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editorial

Pope Francis leaves after he celebrated a Mass of Thanksgiving for the canonization of two Canadian saints, St. Francis de Laval and St. Mary of the Incarnation, in St. Peter's Basilica, at the Vatican, Sunday, Oct. 12, 2014. (AP Photo/Andrew Medichini)Andrew Medichini/The Associated Press

From the very beginning of his papacy, Pope Francis has sure-handedly directed the Roman Catholic Church away from a rigid intolerance of homosexuality toward a merciful and accepting tolerance. "If someone is gay and he searches for the Lord and has good will, who am I to judge?" he said last year. This week, he is leading a synod, or conference, of bishops on the subject of the family that is building on that premise. The bishops are listening to church members talk about the modern realities of divorce, remarriage and extramarital sex, but the headline issue is homosexuality. And the conclusion in a midway report is promising.

"Homosexuals have gifts and qualities to offer to the Christian community: Are we capable of welcoming these people, guaranteeing to them a fraternal space in our communities?" the report asks. "Are our communities capable of providing that, accepting and valuing their sexual orientation, without compromising Catholic doctrine on the family and matrimony?"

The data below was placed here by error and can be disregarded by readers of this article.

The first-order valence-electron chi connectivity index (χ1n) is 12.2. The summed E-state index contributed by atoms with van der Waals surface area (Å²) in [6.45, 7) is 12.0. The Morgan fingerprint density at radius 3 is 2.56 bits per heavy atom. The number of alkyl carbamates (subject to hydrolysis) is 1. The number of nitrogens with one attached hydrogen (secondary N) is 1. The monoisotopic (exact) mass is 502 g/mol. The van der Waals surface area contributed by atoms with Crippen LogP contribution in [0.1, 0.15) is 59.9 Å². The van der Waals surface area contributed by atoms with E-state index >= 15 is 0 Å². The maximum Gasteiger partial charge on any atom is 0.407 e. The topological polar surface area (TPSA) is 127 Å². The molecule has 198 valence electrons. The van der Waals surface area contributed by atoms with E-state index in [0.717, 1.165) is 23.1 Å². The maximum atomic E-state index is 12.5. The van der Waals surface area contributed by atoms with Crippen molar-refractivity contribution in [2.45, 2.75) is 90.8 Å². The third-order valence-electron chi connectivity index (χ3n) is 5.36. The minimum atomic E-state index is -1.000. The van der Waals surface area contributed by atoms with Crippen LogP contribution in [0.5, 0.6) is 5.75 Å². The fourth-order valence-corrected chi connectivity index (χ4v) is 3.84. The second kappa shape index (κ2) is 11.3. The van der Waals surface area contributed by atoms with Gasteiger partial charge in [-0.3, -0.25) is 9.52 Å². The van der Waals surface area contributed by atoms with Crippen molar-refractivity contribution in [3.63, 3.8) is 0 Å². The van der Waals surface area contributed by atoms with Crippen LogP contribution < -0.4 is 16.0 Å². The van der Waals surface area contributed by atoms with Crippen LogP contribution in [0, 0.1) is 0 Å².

The wording of the questions suggests the onus is on the Church to make room for the LGBT community, not the other way around. At the same time, it reconfirms the Vatican's unwillingness to compromise on its catechism, which has long viewed homosexuality (and masturbation and lust) as "intrinsically disordered." This is where many people get justifiably frustrated, as they long for the Church to just get on with it and remove from its doctrine a view contrary to modern notions of human rights.

That's almost certainly not going to happen. There are powerful conservative forces in the Church standing in the way of revolutionary change. These are the same forces that are opposed to allowing divorced people to take communion, or to accepting that "family" can exist outside the codified world of Roman Catholic marriage – subjects also under discussion at the conference.

In spite of that intransigence, Pope Francis continues to signal that his church will look for the good in all people, rather than judge them solely on the basis of their adherence to doctrine. He can't change the Church overnight, and he wouldn't if he could. But he is forcing it to ask important questions in a transparent way, and by doing so is making followers ask the same questions. Who are we to judge?